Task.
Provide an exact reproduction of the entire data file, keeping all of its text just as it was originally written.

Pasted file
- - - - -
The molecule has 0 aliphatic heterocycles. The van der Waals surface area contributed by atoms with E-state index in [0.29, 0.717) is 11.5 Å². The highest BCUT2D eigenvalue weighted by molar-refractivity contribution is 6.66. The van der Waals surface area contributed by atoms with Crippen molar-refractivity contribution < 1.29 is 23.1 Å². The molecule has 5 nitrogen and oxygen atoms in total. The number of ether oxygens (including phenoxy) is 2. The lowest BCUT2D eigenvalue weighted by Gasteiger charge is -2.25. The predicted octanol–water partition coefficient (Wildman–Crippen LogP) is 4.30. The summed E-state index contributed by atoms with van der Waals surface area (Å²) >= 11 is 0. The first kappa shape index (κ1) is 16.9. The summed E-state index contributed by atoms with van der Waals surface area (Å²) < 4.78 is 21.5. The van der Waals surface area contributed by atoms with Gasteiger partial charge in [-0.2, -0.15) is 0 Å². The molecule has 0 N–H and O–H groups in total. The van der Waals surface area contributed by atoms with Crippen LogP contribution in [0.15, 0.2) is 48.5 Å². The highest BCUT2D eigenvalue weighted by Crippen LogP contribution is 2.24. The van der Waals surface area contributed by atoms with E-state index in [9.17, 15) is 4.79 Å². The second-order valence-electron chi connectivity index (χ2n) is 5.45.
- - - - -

The molecule has 0 aliphatic heterocycles. The van der Waals surface area contributed by atoms with E-state index in [0.29, 0.717) is 11.5 Å². The highest BCUT2D eigenvalue weighted by molar-refractivity contribution is 6.66. The van der Waals surface area contributed by atoms with Crippen molar-refractivity contribution < 1.29 is 23.1 Å². The molecule has 5 nitrogen and oxygen atoms in total. The number of ether oxygens (including phenoxy) is 2. The lowest BCUT2D eigenvalue weighted by Gasteiger charge is -2.25. The predicted octanol–water partition coefficient (Wildman–Crippen LogP) is 4.30. The summed E-state index contributed by atoms with van der Waals surface area (Å²) >= 11 is 0. The first kappa shape index (κ1) is 16.9. The summed E-state index contributed by atoms with van der Waals surface area (Å²) < 4.78 is 21.5. The van der Waals surface area contributed by atoms with Gasteiger partial charge in [-0.2, -0.15) is 0 Å². The molecule has 0 N–H and O–H groups in total. The van der Waals surface area contributed by atoms with Crippen LogP contribution in [0.15, 0.2) is 48.5 Å². The highest BCUT2D eigenvalue weighted by Crippen LogP contribution is 2.24. The van der Waals surface area contributed by atoms with E-state index in [9.17, 15) is 4.79 Å². The second-order valence-electron chi connectivity index (χ2n) is 5.45.